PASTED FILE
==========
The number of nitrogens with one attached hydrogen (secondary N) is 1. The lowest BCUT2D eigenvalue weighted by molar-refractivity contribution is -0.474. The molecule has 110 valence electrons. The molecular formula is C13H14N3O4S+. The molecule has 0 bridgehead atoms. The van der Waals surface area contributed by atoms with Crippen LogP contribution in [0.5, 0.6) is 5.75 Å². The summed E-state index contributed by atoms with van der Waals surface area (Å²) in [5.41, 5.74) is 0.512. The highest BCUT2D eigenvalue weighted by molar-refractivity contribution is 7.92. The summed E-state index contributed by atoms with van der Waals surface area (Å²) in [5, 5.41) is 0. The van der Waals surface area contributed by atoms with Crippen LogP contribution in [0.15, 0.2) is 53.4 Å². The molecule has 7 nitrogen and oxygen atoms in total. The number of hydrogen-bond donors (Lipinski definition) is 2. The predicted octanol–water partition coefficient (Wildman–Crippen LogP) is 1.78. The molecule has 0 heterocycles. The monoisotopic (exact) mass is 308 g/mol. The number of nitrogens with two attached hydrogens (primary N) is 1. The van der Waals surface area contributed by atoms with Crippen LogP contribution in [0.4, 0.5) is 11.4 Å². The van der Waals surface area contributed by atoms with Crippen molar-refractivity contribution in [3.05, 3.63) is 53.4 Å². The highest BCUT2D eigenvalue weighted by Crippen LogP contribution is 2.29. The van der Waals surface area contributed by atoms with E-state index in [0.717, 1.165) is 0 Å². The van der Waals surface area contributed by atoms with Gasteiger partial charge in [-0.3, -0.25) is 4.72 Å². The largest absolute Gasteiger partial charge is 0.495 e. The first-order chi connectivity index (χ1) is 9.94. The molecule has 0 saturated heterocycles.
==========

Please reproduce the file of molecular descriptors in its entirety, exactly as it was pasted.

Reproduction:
The number of nitrogens with one attached hydrogen (secondary N) is 1. The lowest BCUT2D eigenvalue weighted by molar-refractivity contribution is -0.474. The molecule has 110 valence electrons. The molecular formula is C13H14N3O4S+. The molecule has 0 bridgehead atoms. The van der Waals surface area contributed by atoms with Crippen LogP contribution in [0.5, 0.6) is 5.75 Å². The summed E-state index contributed by atoms with van der Waals surface area (Å²) in [5.41, 5.74) is 0.512. The highest BCUT2D eigenvalue weighted by molar-refractivity contribution is 7.92. The summed E-state index contributed by atoms with van der Waals surface area (Å²) in [5, 5.41) is 0. The van der Waals surface area contributed by atoms with Crippen LogP contribution in [0.15, 0.2) is 53.4 Å². The molecule has 7 nitrogen and oxygen atoms in total. The number of hydrogen-bond donors (Lipinski definition) is 2. The predicted octanol–water partition coefficient (Wildman–Crippen LogP) is 1.78. The molecule has 0 heterocycles. The monoisotopic (exact) mass is 308 g/mol. The number of nitrogens with two attached hydrogens (primary N) is 1. The van der Waals surface area contributed by atoms with Crippen LogP contribution in [0.4, 0.5) is 11.4 Å². The van der Waals surface area contributed by atoms with Crippen molar-refractivity contribution in [3.05, 3.63) is 53.4 Å². The highest BCUT2D eigenvalue weighted by Crippen LogP contribution is 2.29. The van der Waals surface area contributed by atoms with E-state index in [0.717, 1.165) is 0 Å². The van der Waals surface area contributed by atoms with Gasteiger partial charge in [-0.3, -0.25) is 4.72 Å². The largest absolute Gasteiger partial charge is 0.495 e. The first-order chi connectivity index (χ1) is 9.94. The molecule has 0 saturated heterocycles.